She enjoys interacting with fans, online and in person.

"I've learned more from my readers than from any teachers. If you don't care what your readers think, why write it down?"

Miraculum is her first foray into the fantasy genre, with a Southern gothic accent; her last two novels were considered crime fiction.

"I'm an accidental crime writer," she says. "My first book, A Tree Born Crooked, wasn't necessarily a crime book. When I was shopping Lightwood, it ended up with a publisher who did a lot of crime fiction."

That book and Walk in the Fire form two-thirds of a trilogy about Judah Cannon, an ex-con trying to escape his criminal past. The third book, Holding Smoke, is written but not yet set to be published, Post says.

She appreciates being part of the crime-writing community.

"Crime writers are the most amazing people I've ever met. People like Michael Connelly have supported me at this. Miraculum is not a crime novel, but the crime community has really supported it."

Post's first three books were set in Florida, her home turf.

"I'm Florida born and bred. My mom, my mom's mom, we go back generations in North Florida." Until she was 10 her family lived in St. Augustine, "right across the street from the alligator farm. The gators used to escape."

Then they moved to "25 acres of swampland in the middle of nowhere," in St. John's County. She left to attend Davidson College and the University of North Carolina Wilmington. "I became a great bartender with my expensive English degree," she says. Eventually, she pursued teaching and spent seven years as a writing coach at Blake High School in Tampa. "I loved it," she says. "I miss it."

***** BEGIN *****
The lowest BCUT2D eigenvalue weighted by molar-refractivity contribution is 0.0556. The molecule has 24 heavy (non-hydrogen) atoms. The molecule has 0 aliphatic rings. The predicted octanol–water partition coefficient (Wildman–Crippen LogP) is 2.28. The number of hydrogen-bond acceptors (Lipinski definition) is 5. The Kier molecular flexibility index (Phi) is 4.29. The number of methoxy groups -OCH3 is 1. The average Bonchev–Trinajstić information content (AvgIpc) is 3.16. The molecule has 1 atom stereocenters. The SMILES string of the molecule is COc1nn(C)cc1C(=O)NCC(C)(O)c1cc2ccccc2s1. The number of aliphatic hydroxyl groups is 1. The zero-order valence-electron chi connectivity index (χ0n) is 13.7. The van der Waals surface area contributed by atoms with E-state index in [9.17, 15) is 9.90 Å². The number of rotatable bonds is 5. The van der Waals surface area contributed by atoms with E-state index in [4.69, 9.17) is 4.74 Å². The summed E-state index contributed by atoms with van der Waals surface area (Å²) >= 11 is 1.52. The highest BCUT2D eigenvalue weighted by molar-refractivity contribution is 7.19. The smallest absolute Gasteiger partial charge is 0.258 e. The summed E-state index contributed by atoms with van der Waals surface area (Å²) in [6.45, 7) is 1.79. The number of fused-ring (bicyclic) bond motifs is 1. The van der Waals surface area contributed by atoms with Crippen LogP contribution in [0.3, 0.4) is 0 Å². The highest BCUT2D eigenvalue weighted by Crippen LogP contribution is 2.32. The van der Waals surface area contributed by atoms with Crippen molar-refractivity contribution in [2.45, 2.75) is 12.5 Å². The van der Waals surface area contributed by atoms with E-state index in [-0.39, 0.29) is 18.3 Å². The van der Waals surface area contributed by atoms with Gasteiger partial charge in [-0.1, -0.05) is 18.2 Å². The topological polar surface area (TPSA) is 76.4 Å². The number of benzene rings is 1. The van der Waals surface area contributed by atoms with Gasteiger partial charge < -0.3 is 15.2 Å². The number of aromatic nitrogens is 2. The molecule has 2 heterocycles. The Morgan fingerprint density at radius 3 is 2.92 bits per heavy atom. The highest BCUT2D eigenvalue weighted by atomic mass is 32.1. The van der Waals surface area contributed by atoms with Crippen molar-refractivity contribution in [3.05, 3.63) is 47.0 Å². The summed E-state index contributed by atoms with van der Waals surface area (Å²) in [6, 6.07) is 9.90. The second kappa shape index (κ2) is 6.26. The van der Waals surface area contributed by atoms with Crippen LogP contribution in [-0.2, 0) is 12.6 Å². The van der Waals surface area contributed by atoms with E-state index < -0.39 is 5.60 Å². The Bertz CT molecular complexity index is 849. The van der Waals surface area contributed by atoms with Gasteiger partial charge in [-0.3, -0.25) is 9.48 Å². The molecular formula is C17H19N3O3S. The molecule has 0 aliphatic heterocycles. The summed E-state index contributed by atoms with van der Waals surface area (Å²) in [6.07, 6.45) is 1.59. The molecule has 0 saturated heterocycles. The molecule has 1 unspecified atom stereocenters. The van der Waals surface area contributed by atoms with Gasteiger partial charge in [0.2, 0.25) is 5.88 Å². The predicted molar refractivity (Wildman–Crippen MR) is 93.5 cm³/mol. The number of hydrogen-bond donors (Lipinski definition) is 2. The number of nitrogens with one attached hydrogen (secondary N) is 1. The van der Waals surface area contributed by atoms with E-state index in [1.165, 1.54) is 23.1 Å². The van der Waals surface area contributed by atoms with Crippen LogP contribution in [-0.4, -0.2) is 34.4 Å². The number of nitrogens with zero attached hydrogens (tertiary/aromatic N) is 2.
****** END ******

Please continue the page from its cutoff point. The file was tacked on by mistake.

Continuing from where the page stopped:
She had always been a storyteller, the kid who got shushed during road trips for spinning tales from the back seat. She wrote "a book-ish" while she was a bartender, but what made her think she could publish a book someday was Stephen King's book On Writing.

"What he did was show me that it's a job. I always thought writers were these rich people who went to Europe, like Henry James, and that writing was a thing that fell upon you like a golden light, and you'd be having magical feelings springing from your forehead like Athena."

Five years ago, Post was grading student papers at home one evening and grousing about it.

"Ryan was sitting on the couch, and he said, 'Why don't you just write a damn book already?' " She calls it her "Oprah aha moment": "I just had to sit down and write."

Nine months later she had finished A Tree Born Crooked. She wrote two novels while teaching full time, then switched to part time. She left Blake two years ago but hopes to return as a tutor.

"Ryan takes the credit, but he should," she says. "If he hadn't said that, I'd just be another angry 10th-grade teacher."